Argentinian psychological thriller The Son is not particularly thrilling—but it does keep the viewer on their toes the whole way through.
RELEASE DATE: 7/26/2019
DIRECTOR: Sebastián Schindel
STREAMING: Streaming Netflix
Lorenzo becomes increasingly more convinced that his wife, Sigrid, has hidden his newborn son away from the world.
As Netflix’s latest addition to its foreign genre library, the film follows painter Lorenzo (Joaquín Furriel) as he becomes increasingly more convinced that his Norwegian wife, Sigrid (Heidi Toini), has gone mental and hidden his newborn son away from the world. The more concern Lorenzo expresses, the more trouble he finds himself in with the law and his friends. Viewers must decide who seems more unhinged: Sigrid, a biologist who decides to be her own doctor during her pregnancy, or Lorenzo, who becomes convinced that Sigrid has hidden his son in their basement and replaced him with a lookalike.
The film succeeds in building a strong case for both parents, which keeps viewers guessing who is actually crazy and how the film will end. Sigrid is properly painted as a psychotically over-protective mother. Sure, home births and frustrations about the treatment of pregnant mothers in hospitals are not uncommon—but it’s weird that Sigrid refuses help from everyone and insists she can prescribe herself medication during the pregnancy. On top of that, Sigrid hires the Norwegian midwife that assisted her mom when she was born—who conspicuously doesn’t speak any Spanish, leaving viewers in the dark about what they’re talking about most of the film—and then locks Lorenzo out of the room when she gives birth.
Meanwhile, viewers learn that Lorenzo is still recovering from a divorce that resulted with his ex-wife moving to Canada with his daughters, ensuring he never gets to see them—so it makes sense that he might just be paranoid in lieu of the trauma.
Clocking in at 90 minutes, The Son maintains a good pace and doesn’t leave much room for the viewer to get bored. Every minute of the film is used effectively and contributes to the ongoing conflict between Lorenzo and Sigrid. In an attempt to build suspense, the film employs flashbacks and alternates between when the couple first finds out they are pregnant and after Lorenzo becomes convinced that Sigrid is hiding their son. The method succeeds in keeping away as much information from the viewer as possible until it’s absolutely necessary to share. I wouldn’t necessarily describe it as “suspenseful,” but it does keep the viewer wanting more.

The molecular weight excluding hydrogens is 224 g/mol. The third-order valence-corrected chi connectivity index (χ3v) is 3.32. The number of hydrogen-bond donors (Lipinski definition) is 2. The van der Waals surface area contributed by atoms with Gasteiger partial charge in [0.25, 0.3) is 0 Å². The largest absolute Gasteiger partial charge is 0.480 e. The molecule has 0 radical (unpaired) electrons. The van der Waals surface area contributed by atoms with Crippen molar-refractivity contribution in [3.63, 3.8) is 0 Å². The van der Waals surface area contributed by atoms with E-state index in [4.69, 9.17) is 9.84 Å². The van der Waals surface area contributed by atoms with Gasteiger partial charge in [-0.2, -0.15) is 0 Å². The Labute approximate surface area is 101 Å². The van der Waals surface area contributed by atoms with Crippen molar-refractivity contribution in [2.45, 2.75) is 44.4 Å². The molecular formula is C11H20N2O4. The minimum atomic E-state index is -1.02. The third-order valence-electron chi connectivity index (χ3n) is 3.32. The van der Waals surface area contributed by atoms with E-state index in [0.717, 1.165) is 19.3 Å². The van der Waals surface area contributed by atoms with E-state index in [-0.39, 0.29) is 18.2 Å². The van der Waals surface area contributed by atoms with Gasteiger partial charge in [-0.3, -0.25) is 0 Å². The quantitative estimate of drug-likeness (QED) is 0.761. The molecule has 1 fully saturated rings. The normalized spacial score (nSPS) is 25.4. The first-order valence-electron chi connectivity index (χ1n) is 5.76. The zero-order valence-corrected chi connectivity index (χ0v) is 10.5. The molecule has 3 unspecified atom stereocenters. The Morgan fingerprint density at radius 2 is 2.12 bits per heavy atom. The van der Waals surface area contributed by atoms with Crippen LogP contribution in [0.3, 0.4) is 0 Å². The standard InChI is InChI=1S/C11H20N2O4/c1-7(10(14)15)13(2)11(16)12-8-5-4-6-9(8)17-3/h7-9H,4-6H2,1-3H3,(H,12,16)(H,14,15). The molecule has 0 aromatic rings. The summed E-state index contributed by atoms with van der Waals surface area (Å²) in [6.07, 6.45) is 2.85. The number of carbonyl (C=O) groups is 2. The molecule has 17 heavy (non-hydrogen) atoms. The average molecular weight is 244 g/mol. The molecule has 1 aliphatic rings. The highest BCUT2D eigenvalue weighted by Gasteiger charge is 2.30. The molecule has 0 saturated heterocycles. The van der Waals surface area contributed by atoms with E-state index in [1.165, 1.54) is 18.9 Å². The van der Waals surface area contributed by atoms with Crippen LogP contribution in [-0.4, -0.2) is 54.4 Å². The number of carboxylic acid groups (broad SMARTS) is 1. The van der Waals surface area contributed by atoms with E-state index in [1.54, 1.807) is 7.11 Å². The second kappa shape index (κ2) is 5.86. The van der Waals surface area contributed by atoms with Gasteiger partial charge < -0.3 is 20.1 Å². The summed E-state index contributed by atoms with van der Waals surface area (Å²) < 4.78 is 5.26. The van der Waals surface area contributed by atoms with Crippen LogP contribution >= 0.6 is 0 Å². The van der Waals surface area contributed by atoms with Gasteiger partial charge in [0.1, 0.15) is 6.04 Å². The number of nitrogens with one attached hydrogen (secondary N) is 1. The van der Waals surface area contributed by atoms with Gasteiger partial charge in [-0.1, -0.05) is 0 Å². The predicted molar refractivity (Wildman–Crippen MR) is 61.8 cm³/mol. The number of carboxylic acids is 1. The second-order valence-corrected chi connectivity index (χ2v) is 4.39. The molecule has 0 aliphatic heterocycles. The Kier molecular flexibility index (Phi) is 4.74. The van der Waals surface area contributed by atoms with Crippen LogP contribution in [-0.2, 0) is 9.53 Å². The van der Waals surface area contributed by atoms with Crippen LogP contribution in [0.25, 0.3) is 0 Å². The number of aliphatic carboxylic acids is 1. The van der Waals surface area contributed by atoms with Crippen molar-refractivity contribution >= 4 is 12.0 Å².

Despite the film’s excellent use of sound—the soundtrack is appropriately creepy—it never quite feels like a thriller. The plot is cut and dry; the viewer knows that either Sigrid or Lorenzo are crazy and that it will be revealed by the end of the film. There are no twists and turns and nothing surprising occurs. There’s really only one way that psychological thrillers typically end, and The Son doesn’t stray far from it. There’s approximately a total of two scary minutes throughout the film.
While The Son effectively fails as a thriller, it makes a damn good drama. In the same way, it kept viewers hooked throughout the film, and it ends with a few loose ends for us to mull over. Furriel and Toini’s compelling acting, the film’s interesting use of music, and its appropriate pacing all make The Son a worthy watch.
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